What is a Gift Deed? (2021 Update)
Planning on transferring property to someone as a gift or for no cost? You may want a gift deed. Read on to find out how gift deeds work.
Gift-giving is a practice which many people across all cultures are familiar with. Whether at Christmas, for birthdays, or at any other time throughout the year, items are frequently given to others with no expectation of payment or anything else in return. While it is usually a joyous occurrence, the practice can present problems when ownership of the property allegedly gifted comes into dispute. In order to avoid this issue, the creation of a gift deed can make all the difference.
What is a Gift Deed?
A gift deed is a document recording the transfer of ownership over property from one party to another, in cases where the transferor (or ‘gift-giver’) does not require any payment for it from the recipient. In order for the transfer to be effective at law, both parties should sign the deed.
Gift deeds are useful for making the gift-giver’s intentions clear to those who believe they have a claim to the property at hand. The gift deed is evidence of a transfer. A gift deed also provides a resolution for any misunderstandings as to who owns the property. This is because once the gift deed is exceecuted, an irrevocable transfer is made to the recipient. Thus, a gift deed holds the purpose of creating a valid and documented record of the gifting of a good or property. A gift deed may also be evidence of the legal transfer of ownership of the good or property from one party to another.
Does the type of Property in the Gift Deed Matter?
The type of property being gifted can create additional requirements for a legally-recognised transfer by a living donor to occur. A key distinction is between real property (or ‘realty’) and personal property (or ‘personalty’). Realty includes land and interests in land, such as fixtures or easements. However, any other type of property is generally classified as personalty.
For real property, it is important to consider its subcategories of Torrens title land and old system (or ‘general law’) land. For Torrens title land, the registered owner of the property must have the transfer recorded on the Torrens Register. Landholders must also present the relevant certificate of title to their local land titles office for an effective transfer unless they are from the Northern Territory or Queensland. As for old system land, it is only the deed itself which is of concern. For the deed to be valid, an indication of intention to sign the document as a deed must be clear. It must also have an appropriate attestation, by a witness to the signing of the deed for example.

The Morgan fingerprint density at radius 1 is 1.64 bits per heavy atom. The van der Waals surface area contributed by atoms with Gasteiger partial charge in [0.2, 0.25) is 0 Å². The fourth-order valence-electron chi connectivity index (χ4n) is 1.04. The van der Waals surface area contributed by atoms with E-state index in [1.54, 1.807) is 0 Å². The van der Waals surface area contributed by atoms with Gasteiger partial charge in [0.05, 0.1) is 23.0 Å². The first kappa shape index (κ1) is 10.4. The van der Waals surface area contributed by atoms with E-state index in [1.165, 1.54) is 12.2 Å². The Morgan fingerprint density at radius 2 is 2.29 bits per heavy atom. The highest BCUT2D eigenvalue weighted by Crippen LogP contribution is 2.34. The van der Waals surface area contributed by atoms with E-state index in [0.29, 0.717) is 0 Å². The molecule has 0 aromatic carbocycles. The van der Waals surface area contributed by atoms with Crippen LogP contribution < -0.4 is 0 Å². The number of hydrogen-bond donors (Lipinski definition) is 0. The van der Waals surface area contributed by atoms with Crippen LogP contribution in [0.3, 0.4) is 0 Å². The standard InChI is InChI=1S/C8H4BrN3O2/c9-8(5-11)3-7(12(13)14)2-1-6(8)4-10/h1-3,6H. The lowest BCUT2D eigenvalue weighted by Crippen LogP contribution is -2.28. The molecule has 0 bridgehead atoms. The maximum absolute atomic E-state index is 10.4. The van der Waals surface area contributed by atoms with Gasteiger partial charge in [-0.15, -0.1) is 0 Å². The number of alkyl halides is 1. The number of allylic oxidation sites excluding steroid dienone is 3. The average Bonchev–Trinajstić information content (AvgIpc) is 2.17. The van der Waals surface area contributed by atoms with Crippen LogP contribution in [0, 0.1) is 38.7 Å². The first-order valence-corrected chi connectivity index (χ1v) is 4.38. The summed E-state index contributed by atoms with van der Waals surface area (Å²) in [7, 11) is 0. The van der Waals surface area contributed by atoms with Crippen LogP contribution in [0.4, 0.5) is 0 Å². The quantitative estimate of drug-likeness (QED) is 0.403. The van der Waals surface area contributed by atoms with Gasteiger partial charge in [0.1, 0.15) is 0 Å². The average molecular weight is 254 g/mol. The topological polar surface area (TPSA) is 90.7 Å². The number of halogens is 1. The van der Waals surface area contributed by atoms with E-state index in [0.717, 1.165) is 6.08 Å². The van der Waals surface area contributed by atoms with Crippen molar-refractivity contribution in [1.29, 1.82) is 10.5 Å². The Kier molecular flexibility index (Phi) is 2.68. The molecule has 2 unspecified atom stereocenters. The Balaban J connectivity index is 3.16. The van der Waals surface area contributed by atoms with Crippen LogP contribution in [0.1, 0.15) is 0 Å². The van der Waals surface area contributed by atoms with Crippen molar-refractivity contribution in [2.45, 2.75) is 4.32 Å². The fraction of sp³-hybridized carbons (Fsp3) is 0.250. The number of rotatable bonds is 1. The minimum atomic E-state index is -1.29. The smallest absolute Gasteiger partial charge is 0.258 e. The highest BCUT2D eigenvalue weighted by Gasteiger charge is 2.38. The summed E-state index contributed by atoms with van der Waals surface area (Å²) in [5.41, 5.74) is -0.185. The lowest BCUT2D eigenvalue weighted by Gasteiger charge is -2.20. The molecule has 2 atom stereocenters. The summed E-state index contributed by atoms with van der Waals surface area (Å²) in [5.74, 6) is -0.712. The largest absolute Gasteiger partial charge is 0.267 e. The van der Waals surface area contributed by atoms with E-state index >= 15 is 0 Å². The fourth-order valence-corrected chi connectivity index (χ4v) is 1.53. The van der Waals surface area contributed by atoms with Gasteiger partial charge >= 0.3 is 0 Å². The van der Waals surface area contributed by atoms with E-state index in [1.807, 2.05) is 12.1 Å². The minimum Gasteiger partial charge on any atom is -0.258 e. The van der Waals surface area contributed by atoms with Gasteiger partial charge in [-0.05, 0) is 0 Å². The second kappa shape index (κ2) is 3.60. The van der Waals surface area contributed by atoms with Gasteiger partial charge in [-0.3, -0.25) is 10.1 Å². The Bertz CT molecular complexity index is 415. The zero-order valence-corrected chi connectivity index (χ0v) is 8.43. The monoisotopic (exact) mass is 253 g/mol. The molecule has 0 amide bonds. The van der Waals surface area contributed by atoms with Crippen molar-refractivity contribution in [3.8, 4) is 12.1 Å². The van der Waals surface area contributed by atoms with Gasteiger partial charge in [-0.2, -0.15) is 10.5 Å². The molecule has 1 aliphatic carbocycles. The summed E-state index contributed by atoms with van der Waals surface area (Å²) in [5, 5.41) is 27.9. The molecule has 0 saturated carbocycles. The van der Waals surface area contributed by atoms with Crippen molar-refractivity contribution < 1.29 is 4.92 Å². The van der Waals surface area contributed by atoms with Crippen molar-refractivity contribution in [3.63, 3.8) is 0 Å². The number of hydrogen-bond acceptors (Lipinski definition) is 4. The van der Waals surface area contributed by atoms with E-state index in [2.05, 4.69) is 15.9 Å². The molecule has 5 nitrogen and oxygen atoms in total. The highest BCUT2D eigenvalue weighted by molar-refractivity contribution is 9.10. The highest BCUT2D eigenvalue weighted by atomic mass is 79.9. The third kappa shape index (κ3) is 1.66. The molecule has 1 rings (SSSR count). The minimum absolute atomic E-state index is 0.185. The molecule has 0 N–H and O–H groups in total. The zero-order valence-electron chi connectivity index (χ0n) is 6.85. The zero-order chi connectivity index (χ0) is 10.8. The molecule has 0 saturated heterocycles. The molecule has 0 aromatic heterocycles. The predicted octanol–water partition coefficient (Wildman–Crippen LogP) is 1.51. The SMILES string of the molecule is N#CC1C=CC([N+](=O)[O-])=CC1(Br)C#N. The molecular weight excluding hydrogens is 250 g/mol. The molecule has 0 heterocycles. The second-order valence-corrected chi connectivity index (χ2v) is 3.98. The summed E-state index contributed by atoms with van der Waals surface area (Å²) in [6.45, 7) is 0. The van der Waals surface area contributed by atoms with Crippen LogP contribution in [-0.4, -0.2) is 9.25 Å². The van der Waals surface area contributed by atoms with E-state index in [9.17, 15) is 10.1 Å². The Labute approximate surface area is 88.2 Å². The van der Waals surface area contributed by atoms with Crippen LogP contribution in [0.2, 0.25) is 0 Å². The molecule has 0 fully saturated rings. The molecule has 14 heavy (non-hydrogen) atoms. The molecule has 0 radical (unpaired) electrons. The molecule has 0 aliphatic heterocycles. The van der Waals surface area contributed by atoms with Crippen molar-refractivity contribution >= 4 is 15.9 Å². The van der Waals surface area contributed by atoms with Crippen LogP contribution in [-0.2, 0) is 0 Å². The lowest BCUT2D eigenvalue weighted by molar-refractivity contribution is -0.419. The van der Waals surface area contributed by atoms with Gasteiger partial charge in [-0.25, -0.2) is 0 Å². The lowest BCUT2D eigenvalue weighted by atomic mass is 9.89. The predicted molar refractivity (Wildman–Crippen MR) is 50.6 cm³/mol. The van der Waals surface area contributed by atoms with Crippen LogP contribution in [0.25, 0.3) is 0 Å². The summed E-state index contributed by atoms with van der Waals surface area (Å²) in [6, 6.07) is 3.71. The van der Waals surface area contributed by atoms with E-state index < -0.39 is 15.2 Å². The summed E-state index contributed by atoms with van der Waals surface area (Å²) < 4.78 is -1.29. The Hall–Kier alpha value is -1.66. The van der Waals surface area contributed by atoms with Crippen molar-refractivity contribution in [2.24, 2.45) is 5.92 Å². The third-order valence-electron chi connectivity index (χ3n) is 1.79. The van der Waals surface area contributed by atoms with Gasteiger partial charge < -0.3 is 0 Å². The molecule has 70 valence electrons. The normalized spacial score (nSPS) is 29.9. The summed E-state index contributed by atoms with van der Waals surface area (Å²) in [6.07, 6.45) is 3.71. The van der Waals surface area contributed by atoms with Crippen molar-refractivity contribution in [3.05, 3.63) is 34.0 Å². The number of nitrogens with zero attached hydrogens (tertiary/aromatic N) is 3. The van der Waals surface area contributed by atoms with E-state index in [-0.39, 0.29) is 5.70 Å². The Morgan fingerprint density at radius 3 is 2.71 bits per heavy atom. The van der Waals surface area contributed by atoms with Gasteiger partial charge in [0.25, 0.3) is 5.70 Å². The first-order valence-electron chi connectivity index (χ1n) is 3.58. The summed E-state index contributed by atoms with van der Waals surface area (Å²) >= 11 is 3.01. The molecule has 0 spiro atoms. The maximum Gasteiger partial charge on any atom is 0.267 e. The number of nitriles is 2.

Regarding personal property, the gift deed may be ineffective. This is if the gift-giver has not done everything necessary on their part to transfer ownership. This means that if the intended recipient requires further help from the gift-giver to complete the transfer, it will not be legally enforceable.
Mark signs a gift deed stating he will transfer 100 of his company shares to Sarah. However, he does not lodge an instrument of transfer with the company, which is essential to complete the transaction. As only Mark can submit this instrument, and Sarah cannot, Mark has not done everything necessary on his part to transfer ownership. As such, Sarah does not become the legally-recognised owner of the shares.
Using Trusts to Transfer Property
An alternative method for gifting property is through the establishment of a trust. A trust exists when one party (the ‘trustee’) holds property for the benefit of another (the ‘beneficiary’).
Trusts have a range of advantages and disadvantages. For example, businesses and individuals can use them for tax benefits. However, establishing and maintaining a trust can be a complex process. Such factors are important to consider when deciding whether a trust is appropriate for your personal circumstances.
Property can be given as a legally recognisable gift in two key ways. Using a gift deed is the simpler method. However, establishing a trust is another method which can be quite worthwhile, depending on your personal circumstances.
For further information on either method, consulting with a property lawyer or trust lawyer may be beneficial.
Jaclyn is a Legal Intern at Lawpath as part of the content team, with a keen interest in how technology can improve accessibility to the legal services industry. She is currently studying a Bachelor of Commerce (Professional Accounting) and a Bachelor of Laws at Macquarie University.